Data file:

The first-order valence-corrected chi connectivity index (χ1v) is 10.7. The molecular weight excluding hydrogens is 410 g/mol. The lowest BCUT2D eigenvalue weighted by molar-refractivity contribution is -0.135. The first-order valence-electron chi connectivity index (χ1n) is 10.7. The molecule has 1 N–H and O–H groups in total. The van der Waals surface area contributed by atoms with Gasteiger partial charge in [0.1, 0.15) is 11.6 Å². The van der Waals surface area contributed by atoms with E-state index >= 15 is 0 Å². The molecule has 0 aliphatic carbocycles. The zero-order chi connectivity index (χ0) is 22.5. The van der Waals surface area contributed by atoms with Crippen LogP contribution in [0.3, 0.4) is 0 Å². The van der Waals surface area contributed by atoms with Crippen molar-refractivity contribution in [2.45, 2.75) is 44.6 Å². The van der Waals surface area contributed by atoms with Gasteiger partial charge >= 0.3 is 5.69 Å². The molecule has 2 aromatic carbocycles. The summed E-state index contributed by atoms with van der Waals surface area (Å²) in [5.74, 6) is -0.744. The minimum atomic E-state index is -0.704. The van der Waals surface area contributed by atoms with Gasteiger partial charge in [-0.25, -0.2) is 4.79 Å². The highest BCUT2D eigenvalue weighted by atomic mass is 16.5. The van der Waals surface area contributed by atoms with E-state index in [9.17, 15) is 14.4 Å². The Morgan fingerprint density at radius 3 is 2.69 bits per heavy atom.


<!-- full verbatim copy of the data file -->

The first-order valence-corrected chi connectivity index (χ1v) is 10.7. The molecular weight excluding hydrogens is 410 g/mol. The lowest BCUT2D eigenvalue weighted by molar-refractivity contribution is -0.135. The first-order valence-electron chi connectivity index (χ1n) is 10.7. The molecule has 1 N–H and O–H groups in total. The van der Waals surface area contributed by atoms with Gasteiger partial charge in [0.1, 0.15) is 11.6 Å². The van der Waals surface area contributed by atoms with E-state index >= 15 is 0 Å². The molecule has 0 aliphatic carbocycles. The zero-order chi connectivity index (χ0) is 22.5. The van der Waals surface area contributed by atoms with Crippen LogP contribution in [0.3, 0.4) is 0 Å². The van der Waals surface area contributed by atoms with Crippen molar-refractivity contribution in [2.45, 2.75) is 44.6 Å². The van der Waals surface area contributed by atoms with Gasteiger partial charge >= 0.3 is 5.69 Å². The molecule has 2 aromatic carbocycles. The summed E-state index contributed by atoms with van der Waals surface area (Å²) in [5.74, 6) is -0.744. The minimum atomic E-state index is -0.704. The van der Waals surface area contributed by atoms with Gasteiger partial charge in [-0.25, -0.2) is 4.79 Å². The highest BCUT2D eigenvalue weighted by atomic mass is 16.5. The van der Waals surface area contributed by atoms with E-state index in [9.17, 15) is 14.4 Å². The Morgan fingerprint density at radius 3 is 2.69 bits per heavy atom.